Learn Something New Every Day...

Recently I started jotting down anything new that made me say "oh cool!". Some are rarely used C# language features, some are API mechanics, and some are just random trivia. Here's what I've come up with so far:

C#'s stackalloc Keyword

stackalloc is basically handy way to allocate an array on the stack and can provide several conveniences.

Instead of allocating a locally scoped array (which is backed by the heap and managed by the garbage collector), you can get better "bare metal" performance by using stackalloc:

float SomeFunction(float[] input)
{
float dataResults;
float[] data = new float[3];
// we are calculating a result from input and storing interim results in data
return dataResults;
}

At the end of this method, a float array is sitting around waiting to be garbage collected. Instead, that function can become:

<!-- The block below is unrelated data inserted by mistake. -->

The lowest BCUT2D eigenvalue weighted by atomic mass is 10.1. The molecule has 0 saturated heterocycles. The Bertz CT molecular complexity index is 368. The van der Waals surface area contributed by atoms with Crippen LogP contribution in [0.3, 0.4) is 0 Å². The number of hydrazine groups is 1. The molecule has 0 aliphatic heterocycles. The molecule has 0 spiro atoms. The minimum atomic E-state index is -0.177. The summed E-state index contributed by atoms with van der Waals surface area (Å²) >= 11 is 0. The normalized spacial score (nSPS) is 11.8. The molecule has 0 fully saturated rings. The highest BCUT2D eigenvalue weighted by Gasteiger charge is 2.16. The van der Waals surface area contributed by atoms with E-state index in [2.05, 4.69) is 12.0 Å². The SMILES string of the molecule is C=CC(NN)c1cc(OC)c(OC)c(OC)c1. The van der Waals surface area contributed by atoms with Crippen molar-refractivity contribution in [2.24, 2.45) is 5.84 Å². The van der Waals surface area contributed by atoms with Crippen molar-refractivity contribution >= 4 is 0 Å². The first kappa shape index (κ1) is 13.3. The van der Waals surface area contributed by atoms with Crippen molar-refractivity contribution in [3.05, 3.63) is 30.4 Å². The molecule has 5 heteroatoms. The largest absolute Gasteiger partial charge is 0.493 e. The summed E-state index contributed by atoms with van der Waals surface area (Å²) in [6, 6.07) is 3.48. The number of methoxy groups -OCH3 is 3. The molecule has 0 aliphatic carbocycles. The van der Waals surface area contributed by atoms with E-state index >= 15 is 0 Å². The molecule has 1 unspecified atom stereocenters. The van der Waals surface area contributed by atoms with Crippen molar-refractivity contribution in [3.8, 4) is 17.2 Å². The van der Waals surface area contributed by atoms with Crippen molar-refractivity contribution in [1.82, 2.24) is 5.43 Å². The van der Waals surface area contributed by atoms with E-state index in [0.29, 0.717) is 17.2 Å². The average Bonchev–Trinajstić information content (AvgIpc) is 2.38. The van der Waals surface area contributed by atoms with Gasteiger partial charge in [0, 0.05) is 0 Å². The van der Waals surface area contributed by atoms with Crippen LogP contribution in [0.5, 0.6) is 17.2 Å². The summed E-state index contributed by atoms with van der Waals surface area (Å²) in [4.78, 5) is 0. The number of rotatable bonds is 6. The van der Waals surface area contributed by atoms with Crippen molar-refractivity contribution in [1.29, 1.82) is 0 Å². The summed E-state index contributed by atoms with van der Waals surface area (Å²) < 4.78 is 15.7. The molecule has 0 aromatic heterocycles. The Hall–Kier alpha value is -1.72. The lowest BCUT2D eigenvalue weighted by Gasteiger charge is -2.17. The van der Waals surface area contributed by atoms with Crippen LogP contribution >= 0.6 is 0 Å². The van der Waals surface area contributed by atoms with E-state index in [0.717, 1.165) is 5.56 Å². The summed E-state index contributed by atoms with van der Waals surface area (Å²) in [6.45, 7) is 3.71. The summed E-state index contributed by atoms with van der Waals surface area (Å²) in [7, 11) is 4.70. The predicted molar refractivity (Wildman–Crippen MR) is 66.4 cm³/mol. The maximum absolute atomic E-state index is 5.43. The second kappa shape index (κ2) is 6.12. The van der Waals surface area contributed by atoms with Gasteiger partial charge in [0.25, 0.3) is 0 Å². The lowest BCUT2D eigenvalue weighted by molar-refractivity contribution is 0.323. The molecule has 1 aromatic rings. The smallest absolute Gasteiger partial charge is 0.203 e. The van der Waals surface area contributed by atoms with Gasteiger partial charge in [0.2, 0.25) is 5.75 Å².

unsafe float SomeFunction(float[] input)
{
float dataResults;
float* data = stackalloc float[3];
// do something with the data and input
return dataResults;
}

In addition to taking the garbage collector and heap allocation out of the equation to eek out a little more performance, you also get a native float pointer. This can make interop with unmanaged code quite friendly, rather than a giant mess of fixed statements that would come about as a result of using float arrays.

 

C#'s ?? operator

Consider the following method:

Foo EnsureNotNull(Foo foo)
{
if (foo != null)
return foo;
return new Foo();
}

You can trim that down a bit by using a ternary operator:

Foo EnsureNotNull(Foo foo)
{